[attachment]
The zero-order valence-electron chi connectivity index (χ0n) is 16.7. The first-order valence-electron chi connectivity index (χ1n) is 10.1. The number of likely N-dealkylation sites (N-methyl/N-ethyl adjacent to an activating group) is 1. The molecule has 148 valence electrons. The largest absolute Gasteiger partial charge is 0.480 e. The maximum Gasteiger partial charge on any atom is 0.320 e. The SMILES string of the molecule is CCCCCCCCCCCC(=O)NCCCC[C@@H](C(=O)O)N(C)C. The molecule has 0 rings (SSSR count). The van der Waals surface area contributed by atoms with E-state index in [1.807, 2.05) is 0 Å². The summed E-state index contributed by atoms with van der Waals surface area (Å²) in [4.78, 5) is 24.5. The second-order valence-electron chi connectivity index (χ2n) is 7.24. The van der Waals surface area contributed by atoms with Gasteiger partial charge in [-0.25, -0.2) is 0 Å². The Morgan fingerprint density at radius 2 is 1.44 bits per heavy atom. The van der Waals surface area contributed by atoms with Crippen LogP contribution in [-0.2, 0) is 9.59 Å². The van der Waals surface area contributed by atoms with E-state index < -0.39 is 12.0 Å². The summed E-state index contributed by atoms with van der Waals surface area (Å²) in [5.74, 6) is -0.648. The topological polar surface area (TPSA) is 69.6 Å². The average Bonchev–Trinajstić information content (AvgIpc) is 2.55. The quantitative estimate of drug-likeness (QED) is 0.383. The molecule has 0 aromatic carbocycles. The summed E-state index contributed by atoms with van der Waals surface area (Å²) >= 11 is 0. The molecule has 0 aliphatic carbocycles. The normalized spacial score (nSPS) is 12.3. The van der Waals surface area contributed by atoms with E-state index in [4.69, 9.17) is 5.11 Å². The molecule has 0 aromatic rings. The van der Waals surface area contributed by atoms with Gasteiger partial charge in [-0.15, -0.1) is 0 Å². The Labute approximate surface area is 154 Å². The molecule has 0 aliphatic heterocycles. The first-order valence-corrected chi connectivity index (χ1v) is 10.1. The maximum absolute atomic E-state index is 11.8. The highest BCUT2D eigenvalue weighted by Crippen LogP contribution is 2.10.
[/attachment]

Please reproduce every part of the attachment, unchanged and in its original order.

The zero-order valence-electron chi connectivity index (χ0n) is 16.7. The first-order valence-electron chi connectivity index (χ1n) is 10.1. The number of likely N-dealkylation sites (N-methyl/N-ethyl adjacent to an activating group) is 1. The molecule has 148 valence electrons. The largest absolute Gasteiger partial charge is 0.480 e. The maximum Gasteiger partial charge on any atom is 0.320 e. The SMILES string of the molecule is CCCCCCCCCCCC(=O)NCCCC[C@@H](C(=O)O)N(C)C. The molecule has 0 rings (SSSR count). The van der Waals surface area contributed by atoms with E-state index in [1.807, 2.05) is 0 Å². The summed E-state index contributed by atoms with van der Waals surface area (Å²) in [4.78, 5) is 24.5. The second-order valence-electron chi connectivity index (χ2n) is 7.24. The van der Waals surface area contributed by atoms with Gasteiger partial charge in [-0.25, -0.2) is 0 Å². The Morgan fingerprint density at radius 2 is 1.44 bits per heavy atom. The van der Waals surface area contributed by atoms with Crippen LogP contribution in [-0.2, 0) is 9.59 Å². The van der Waals surface area contributed by atoms with E-state index < -0.39 is 12.0 Å². The summed E-state index contributed by atoms with van der Waals surface area (Å²) in [5.74, 6) is -0.648. The topological polar surface area (TPSA) is 69.6 Å². The average Bonchev–Trinajstić information content (AvgIpc) is 2.55. The quantitative estimate of drug-likeness (QED) is 0.383. The molecule has 0 aromatic carbocycles. The summed E-state index contributed by atoms with van der Waals surface area (Å²) >= 11 is 0. The molecule has 0 aliphatic carbocycles. The normalized spacial score (nSPS) is 12.3. The van der Waals surface area contributed by atoms with E-state index in [4.69, 9.17) is 5.11 Å². The molecule has 0 aromatic rings. The van der Waals surface area contributed by atoms with Gasteiger partial charge in [-0.15, -0.1) is 0 Å². The Labute approximate surface area is 154 Å². The molecule has 0 aliphatic heterocycles. The first-order valence-corrected chi connectivity index (χ1v) is 10.1. The maximum absolute atomic E-state index is 11.8. The highest BCUT2D eigenvalue weighted by Crippen LogP contribution is 2.10.